Until the onset of major dam construction in the higher elevations of the Mekong basin, its lower, broader reaches constituted the world’s largest inland freshwater fishery and the mainstay for the employment, food security and nutrition for 60 or more million people. Tragically, over both of the last two May-October wet seasons, the mainstream experienced unprecedented low flows. In both years the normally reliable “flood pulse” was insufficient to meaningfully reverse the flow of Cambodia’s Tonle Sap River to into its Great Lake, the “beating heart” of the fishery whose annual catch is directly proportional to its volume during the flood season.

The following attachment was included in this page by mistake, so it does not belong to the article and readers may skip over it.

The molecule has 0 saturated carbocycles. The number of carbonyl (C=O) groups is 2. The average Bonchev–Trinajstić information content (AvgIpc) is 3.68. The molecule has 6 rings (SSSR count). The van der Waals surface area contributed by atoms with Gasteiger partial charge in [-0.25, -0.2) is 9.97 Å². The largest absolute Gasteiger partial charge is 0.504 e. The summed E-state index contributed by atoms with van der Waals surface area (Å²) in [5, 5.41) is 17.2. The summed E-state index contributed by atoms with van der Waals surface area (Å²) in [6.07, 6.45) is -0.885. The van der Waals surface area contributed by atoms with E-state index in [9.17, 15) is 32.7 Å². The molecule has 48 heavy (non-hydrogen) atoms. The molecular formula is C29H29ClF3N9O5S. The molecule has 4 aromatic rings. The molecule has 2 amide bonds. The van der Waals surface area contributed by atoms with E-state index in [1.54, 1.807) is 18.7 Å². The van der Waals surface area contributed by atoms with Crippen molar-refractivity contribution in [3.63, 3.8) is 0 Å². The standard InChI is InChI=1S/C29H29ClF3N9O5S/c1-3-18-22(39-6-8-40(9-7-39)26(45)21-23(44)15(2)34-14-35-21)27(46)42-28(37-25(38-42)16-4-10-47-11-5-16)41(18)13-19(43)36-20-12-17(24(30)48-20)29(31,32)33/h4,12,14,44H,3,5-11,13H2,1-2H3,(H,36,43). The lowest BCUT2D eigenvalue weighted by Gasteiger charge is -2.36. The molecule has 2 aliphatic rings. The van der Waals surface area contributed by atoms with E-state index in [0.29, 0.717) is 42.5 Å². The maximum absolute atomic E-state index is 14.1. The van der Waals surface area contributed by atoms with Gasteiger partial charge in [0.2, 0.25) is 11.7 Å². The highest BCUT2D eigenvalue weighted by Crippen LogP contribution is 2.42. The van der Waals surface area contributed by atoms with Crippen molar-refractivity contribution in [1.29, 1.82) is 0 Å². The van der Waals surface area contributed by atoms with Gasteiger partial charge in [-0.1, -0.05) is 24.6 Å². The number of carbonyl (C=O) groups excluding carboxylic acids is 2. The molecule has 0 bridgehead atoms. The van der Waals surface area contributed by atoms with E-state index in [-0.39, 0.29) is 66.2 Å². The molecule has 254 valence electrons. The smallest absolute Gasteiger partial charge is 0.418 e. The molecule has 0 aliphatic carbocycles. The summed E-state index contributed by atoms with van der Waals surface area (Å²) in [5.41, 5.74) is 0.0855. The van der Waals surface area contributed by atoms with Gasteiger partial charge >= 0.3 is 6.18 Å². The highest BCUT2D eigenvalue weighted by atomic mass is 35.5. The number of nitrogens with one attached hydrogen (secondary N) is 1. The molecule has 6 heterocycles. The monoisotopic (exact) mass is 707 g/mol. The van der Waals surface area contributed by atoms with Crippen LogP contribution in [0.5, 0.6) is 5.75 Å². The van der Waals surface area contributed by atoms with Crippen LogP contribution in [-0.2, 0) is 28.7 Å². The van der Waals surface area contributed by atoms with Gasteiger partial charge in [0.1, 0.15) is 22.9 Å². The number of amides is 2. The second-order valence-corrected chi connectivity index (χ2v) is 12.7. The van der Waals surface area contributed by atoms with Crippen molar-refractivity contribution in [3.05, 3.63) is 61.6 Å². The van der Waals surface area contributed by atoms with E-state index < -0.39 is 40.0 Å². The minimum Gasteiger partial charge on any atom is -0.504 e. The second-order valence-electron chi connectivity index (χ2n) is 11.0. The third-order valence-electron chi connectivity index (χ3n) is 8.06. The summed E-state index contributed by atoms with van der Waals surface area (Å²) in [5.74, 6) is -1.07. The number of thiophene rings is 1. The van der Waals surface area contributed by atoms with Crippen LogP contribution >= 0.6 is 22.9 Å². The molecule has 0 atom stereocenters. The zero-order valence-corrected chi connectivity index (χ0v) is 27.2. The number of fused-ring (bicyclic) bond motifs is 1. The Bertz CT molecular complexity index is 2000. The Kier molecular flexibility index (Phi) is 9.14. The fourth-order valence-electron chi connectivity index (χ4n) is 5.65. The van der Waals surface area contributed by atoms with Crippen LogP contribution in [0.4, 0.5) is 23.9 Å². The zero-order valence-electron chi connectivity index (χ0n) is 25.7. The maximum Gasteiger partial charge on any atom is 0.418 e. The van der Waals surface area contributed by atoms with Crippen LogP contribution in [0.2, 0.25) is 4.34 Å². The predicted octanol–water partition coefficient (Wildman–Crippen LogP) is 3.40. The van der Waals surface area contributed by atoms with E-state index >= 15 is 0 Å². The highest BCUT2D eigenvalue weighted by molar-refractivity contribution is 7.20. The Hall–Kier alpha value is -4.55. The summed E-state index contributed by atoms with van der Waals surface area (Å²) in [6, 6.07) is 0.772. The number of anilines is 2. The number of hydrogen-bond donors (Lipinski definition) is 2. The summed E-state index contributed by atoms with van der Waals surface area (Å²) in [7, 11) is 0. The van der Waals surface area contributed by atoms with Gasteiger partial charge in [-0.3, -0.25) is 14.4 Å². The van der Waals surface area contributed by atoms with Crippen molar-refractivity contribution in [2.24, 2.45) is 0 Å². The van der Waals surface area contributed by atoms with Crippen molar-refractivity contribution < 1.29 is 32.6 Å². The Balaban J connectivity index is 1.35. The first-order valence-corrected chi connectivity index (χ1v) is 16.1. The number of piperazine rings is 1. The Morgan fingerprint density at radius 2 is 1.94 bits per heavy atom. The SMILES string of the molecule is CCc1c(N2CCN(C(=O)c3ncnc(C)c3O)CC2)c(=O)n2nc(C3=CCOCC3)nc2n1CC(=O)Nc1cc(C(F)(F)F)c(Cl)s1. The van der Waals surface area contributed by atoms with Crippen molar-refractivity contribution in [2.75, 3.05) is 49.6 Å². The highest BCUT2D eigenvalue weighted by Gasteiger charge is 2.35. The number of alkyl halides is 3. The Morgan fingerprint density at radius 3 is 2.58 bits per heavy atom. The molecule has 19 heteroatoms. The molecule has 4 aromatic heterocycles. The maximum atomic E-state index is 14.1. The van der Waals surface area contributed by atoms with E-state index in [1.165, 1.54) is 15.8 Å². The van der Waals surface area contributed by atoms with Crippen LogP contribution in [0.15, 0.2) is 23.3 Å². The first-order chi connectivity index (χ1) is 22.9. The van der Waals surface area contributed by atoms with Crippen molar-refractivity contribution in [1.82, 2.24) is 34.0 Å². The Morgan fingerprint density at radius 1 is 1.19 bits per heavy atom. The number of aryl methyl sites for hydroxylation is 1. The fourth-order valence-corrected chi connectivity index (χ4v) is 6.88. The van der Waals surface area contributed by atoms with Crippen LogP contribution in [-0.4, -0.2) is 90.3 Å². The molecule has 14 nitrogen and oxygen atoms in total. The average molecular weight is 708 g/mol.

China inevitably has become a major focus of concern about extreme drought in the lower half of the river because of its construction of a massive cascade of 11 large to mega-sized dams on the Upper Mekong, which it calls the Lancang Jiang (“turbulent river”), and an almost total lack of transparency about how these dams are being operated.
The reservoir of largest of the dams in the Lancang, the 261.5-metre-high Nuozhadu dam, can hold 22 cubic kilometres of water — as much as the other 10 dams combined. Nuozhadu acts as a huge storage tank with a “tap” that can control the flow of water to the Jinghong dam, the lowest dam in the cascade, which is the “faucet”, that controls the flow to the lower half of the river.
Read the full article in the Bangkok Post
Read in French, translated by the Institut du Pacifique in Paris.